In a decision that could render the Class Action Fairness Act (“CAFA”) virtually meaningless, the Eleventh Circuit recently held sua sponte that CAFA does not allow for federal court jurisdiction over class actions unless the amount in controversy for at least one plaintiff (or class member) exceeds $75,000. Should this decision hold up, courts in the Eleventh Circuit would lack jurisdiction over virtually all consumer class actions, most of which involve modest claims, whether they are originally filed in or subsequently removed to federal court.
As you may know from previous posts on this blog, Congress enacted CAFA in 2005 to curb “abuses of the class action device,” including state courts being overly friendly toward class certification, insufficient notice being provided to putative class members, and favoring some plaintiffs over others in making class awards. CAFA was supposed to situate more class actions in federal court and make it easier for defendants in a state court action to remove the action to federal court. CAFA provides federal courts with original jurisdiction over class actions in which the amount in controversy exceeds $5,000,000 (aggregating individual class member claims to meet this threshold) and there is minimal diversity (at least one plaintiff and one defendant are from different states).
In Cappuccitti v. DirecTV, Inc., No. 09-14107 (11th Cir. July 19, 2010), plaintiffs sued DirecTV seeking the recovery, on behalf of themselves and those similarly situated DirecTV subscribers in Georgia, of the fees DirecTV charges its subscribers for canceling their subscriptions prior to the subscriptions’ expiration. The fees ranged from $175 to $480 per subscriber. DirecTV moved to compel plaintiffs to submit to arbitration, per the arbitration and class action waiver provision in the DirecTV subscriber agreements, and to dismiss the complaint for failure to state a claim. Plaintiffs did not move to dismiss for lack of subject matter jurisdiction. The district court dismissed plaintiffs’ complaint for failure to state a claim, and plaintiffs appealed. On appeal, the Eleventh Circuit held that the district court lacked jurisdiction to entertain the complaint, it vacated the district court’s order, and remanded the case with instructions to dismiss the complaint.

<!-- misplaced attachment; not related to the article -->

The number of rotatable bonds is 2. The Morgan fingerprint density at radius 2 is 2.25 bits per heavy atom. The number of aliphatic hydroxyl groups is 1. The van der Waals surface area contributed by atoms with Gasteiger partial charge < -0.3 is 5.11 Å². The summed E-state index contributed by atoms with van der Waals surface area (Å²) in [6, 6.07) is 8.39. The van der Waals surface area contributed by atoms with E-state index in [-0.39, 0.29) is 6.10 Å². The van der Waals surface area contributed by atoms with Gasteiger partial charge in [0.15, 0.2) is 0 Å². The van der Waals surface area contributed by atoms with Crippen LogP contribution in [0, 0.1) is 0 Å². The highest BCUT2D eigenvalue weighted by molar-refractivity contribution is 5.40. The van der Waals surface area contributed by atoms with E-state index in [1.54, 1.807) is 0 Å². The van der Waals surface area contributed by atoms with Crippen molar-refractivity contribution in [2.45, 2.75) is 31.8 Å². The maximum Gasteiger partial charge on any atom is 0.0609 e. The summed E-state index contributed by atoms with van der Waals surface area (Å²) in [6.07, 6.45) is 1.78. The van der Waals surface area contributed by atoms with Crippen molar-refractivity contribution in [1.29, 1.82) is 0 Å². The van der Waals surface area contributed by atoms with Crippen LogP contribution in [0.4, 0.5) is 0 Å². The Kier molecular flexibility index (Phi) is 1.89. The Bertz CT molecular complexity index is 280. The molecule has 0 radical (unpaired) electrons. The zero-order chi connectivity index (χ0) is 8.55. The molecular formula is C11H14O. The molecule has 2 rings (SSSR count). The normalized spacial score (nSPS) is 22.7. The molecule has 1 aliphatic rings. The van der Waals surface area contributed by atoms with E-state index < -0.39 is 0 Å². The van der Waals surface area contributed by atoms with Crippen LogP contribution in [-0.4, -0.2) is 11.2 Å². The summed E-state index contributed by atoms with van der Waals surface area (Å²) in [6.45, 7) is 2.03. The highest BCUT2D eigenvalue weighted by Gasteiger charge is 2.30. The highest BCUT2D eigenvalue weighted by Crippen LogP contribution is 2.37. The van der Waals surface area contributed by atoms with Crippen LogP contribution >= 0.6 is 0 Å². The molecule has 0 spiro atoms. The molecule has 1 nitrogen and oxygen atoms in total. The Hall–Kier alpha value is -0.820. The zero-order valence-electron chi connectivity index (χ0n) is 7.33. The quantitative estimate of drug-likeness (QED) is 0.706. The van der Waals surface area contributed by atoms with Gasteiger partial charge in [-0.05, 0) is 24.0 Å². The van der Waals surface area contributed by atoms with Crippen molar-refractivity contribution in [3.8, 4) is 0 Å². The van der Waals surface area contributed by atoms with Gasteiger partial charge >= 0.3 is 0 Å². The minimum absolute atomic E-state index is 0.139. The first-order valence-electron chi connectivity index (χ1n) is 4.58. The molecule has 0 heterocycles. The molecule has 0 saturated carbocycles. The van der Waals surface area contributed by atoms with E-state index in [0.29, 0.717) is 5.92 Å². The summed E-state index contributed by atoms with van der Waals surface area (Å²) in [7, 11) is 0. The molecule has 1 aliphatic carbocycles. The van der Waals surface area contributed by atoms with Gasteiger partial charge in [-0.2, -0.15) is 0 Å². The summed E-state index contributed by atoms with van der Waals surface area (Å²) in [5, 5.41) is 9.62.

In its opinion, the Court held that “in a CAFA action originally filed in federal court [under 28 U.S.C. § 1332(d)(2)], at least one of the plaintiffs must allege an amount in controversy that satisfies the current congressional requirement for diversity jurisdiction provided in 28 U.S.C. § 1332(a).” The Court held further that:
Such a conclusion is compelled by the language of § 1332 as well as the general principle that federal courts are tribunals of limited jurisdiction whose power to hear cases must be authorized by the Constitution and by Congress . . . If we held that § 1332(a)’s $75,000 requirement for an individual defendant did not apply to § 1332(d)(2) cases, we would be expanding federal court jurisdiction beyond Congress’s authorization. We would essentially transform federal courts hearing originally-filed CAFA cases into small claims courts, where plaintiffs could bring five-dollar claims by alleging gargantuan class sizes to meet the $5,000,000 aggregate amount requirement. While Congress intended to expand federal jurisdiction over class actions when it enacted CAFA, surely this could not have been the result it intended.
While on its face this holding appears to apply only to actions originally filed in federal court, the language in this decision suggests that it could also apply to cases removed to federal court – a case can be removed under 28 U.S.C. § 1441 only if the federal court has original jurisdiction of the action.
The Court also held that the $75,000 requirement “expressly applies in actions removed under CAFA, 28 U.S.C. § 1332(d)(11)(B)(i), and we can think of no reason why Congress would have intended the requirement in the context of CAFA removal jurisdiction but not CAFA original jurisdiction.” However, § 1332(d)(11)(B)(i) is CAFA’s mass action provision, which is irrelevant to jurisdiction over class actions. Indeed, there is no mention of § 1332(a), nor its $75,000 requirement, in § 1332(d)(2) – CAFA’s section granting jurisdiction over class actions.
If this decision were to hold, companies that find themselves subject to consumer class actions within the Eleventh Circuit essentially will lose the benefits of CAFA and should expect to litigate those disputes in state, rather than federal, court.
The deadline for a petition for rehearing is August 9, 2010.